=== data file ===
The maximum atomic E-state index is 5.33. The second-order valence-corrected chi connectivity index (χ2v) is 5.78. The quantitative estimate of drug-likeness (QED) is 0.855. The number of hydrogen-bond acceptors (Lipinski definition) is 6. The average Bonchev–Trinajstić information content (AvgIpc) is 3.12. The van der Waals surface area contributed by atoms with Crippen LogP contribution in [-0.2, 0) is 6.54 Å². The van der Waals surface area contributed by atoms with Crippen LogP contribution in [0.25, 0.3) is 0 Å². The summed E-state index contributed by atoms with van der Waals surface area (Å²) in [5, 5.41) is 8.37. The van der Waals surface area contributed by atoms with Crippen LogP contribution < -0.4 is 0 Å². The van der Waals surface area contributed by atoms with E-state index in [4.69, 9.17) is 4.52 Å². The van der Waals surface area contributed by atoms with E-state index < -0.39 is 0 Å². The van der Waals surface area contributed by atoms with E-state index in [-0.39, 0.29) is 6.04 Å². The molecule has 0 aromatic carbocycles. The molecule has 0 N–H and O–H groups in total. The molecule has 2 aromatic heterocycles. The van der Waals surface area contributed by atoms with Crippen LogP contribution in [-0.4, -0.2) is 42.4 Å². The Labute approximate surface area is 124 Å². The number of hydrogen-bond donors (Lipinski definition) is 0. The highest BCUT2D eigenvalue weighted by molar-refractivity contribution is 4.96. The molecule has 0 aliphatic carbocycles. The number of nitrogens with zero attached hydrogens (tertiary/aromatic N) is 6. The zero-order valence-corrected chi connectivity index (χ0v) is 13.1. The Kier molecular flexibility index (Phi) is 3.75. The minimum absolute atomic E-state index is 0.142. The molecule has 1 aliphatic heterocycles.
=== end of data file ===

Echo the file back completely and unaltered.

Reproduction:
The maximum atomic E-state index is 5.33. The second-order valence-corrected chi connectivity index (χ2v) is 5.78. The quantitative estimate of drug-likeness (QED) is 0.855. The number of hydrogen-bond acceptors (Lipinski definition) is 6. The average Bonchev–Trinajstić information content (AvgIpc) is 3.12. The van der Waals surface area contributed by atoms with Crippen LogP contribution in [-0.2, 0) is 6.54 Å². The van der Waals surface area contributed by atoms with Crippen LogP contribution in [0.25, 0.3) is 0 Å². The summed E-state index contributed by atoms with van der Waals surface area (Å²) in [5, 5.41) is 8.37. The van der Waals surface area contributed by atoms with Crippen LogP contribution < -0.4 is 0 Å². The van der Waals surface area contributed by atoms with E-state index in [4.69, 9.17) is 4.52 Å². The van der Waals surface area contributed by atoms with E-state index < -0.39 is 0 Å². The van der Waals surface area contributed by atoms with E-state index in [-0.39, 0.29) is 6.04 Å². The molecule has 0 aromatic carbocycles. The molecule has 0 N–H and O–H groups in total. The molecule has 2 aromatic heterocycles. The van der Waals surface area contributed by atoms with Crippen LogP contribution in [-0.4, -0.2) is 42.4 Å². The Labute approximate surface area is 124 Å². The number of hydrogen-bond donors (Lipinski definition) is 0. The highest BCUT2D eigenvalue weighted by molar-refractivity contribution is 4.96. The molecule has 0 aliphatic carbocycles. The number of nitrogens with zero attached hydrogens (tertiary/aromatic N) is 6. The zero-order valence-corrected chi connectivity index (χ0v) is 13.1. The Kier molecular flexibility index (Phi) is 3.75. The minimum absolute atomic E-state index is 0.142. The molecule has 1 aliphatic heterocycles.